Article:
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There's nothing like coming home to a furry face and wagging tail. No matter how hard a day you’ve had, you can’t help but smile when your dog’s head tilts and those big eyes beg, "Pet me!" The same is true for patients in the hospital, including those dealing with serious health issues and injuries. A visit from a pet ambassador at St. Thomas More Hospital is enough to perk patients right up.
"Generally, people seem to be happy to see the dogs," says Cindy Lau, a pet therapy volunteer. "Not everyone’s a dog person but even if they’re not, they usually smile when we come through the halls."
St. Thomas More Hospital has two pet therapy volunteers and a total of four pet ambassadors. Lau owns Corey, a 4-year-old Weimaraner. John Henshaw’s pet ambassadors are Sadie-Two, a 6-year-old Great Pyrenees; Hiker, an 8-year-old Bernese mountain dog; and Soxie, a 6-year-old border collie.
Pet BenefitsResearch has long touted the benefits of pet ownership. In fact, having furry friends has been associated with heart health, decreased pain a er joint surgery, increased social behaviors in children with autism, decreased loneliness, and increased opportunities for physical activity and socialization.
"Simply touching an animal can reduce blood pressure and offer other positive responses," Henshaw says.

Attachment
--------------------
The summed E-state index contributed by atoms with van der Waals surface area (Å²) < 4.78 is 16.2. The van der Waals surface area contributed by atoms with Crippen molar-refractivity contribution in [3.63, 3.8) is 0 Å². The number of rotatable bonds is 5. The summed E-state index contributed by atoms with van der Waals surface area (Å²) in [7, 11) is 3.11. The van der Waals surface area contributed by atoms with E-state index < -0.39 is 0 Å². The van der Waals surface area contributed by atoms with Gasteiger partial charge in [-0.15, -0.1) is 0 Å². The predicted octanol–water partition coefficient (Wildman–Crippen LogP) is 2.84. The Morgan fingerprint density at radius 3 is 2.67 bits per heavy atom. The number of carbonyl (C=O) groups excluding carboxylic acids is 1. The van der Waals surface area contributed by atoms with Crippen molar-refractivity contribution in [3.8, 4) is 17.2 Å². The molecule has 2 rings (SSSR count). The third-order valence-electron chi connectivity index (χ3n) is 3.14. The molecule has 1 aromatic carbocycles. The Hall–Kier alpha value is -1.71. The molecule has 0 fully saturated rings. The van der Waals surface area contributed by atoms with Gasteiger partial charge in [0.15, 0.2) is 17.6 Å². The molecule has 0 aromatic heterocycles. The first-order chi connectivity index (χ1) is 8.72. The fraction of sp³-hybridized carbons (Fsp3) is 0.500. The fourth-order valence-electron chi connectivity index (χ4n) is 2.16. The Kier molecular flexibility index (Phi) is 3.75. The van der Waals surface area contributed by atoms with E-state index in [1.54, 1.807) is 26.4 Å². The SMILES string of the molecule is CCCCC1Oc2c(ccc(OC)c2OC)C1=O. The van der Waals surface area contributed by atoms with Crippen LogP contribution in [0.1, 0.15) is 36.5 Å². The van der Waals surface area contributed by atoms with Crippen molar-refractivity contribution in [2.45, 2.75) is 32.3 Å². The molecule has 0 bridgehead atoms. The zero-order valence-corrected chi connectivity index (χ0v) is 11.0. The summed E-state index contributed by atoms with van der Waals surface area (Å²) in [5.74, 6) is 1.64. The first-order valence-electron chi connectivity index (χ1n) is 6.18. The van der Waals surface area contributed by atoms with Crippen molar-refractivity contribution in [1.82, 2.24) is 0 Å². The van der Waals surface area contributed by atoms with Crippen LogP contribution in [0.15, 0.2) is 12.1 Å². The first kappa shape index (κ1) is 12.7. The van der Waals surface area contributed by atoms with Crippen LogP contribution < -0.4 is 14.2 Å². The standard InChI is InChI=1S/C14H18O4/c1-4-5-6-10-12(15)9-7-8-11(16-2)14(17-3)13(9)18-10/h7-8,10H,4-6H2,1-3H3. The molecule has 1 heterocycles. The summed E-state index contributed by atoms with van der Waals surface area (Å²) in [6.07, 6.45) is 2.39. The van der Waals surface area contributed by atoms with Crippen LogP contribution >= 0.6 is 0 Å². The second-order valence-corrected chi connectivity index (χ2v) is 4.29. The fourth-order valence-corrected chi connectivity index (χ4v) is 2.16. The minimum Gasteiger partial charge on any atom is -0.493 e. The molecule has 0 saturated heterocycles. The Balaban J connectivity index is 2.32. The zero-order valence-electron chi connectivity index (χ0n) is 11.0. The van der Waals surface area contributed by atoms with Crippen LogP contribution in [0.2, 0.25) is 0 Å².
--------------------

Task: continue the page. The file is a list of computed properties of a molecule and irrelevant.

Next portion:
Inside the hospital, interaction with the dogs brings widespread joy. "A lot of the time, the dogs are as much a help/stress reliever for the staff as they are for patients," Lau says.
The most heartwarming moments come when a pediatric patient is comforted by one of the dogs.
"We went to the ER not too long ago because we’d heard a boy had cut his leg," Lau says. "As soon as he saw the dog, he gave her a big hug and started telling her about his own dog. It’s amazing how dogs can put people right at ease."
Certified to ServeSt. Thomas More Hospital requires all incoming pet ambassadors be certified by a national agency, such as Therapy Dogs International, and also complete an annual veterinarian certification. Dogs and their owners are evaluated as a team and must meet certain criteria before being certified. Certifying agencies ensure dogs have the proper disposition and that the owner has proper control over the animal.
Certain dogs have just the right personalities for being pet ambassadors. Henshaw's Sadie-Two found her calling by being a pet ambassador. While he sometimes enters Sadie-Two into obedience competitions, he gets more satisfaction out of volunteering.
"With competition obedience events, you win or you lose," he says. "With therapy, you win - every time."
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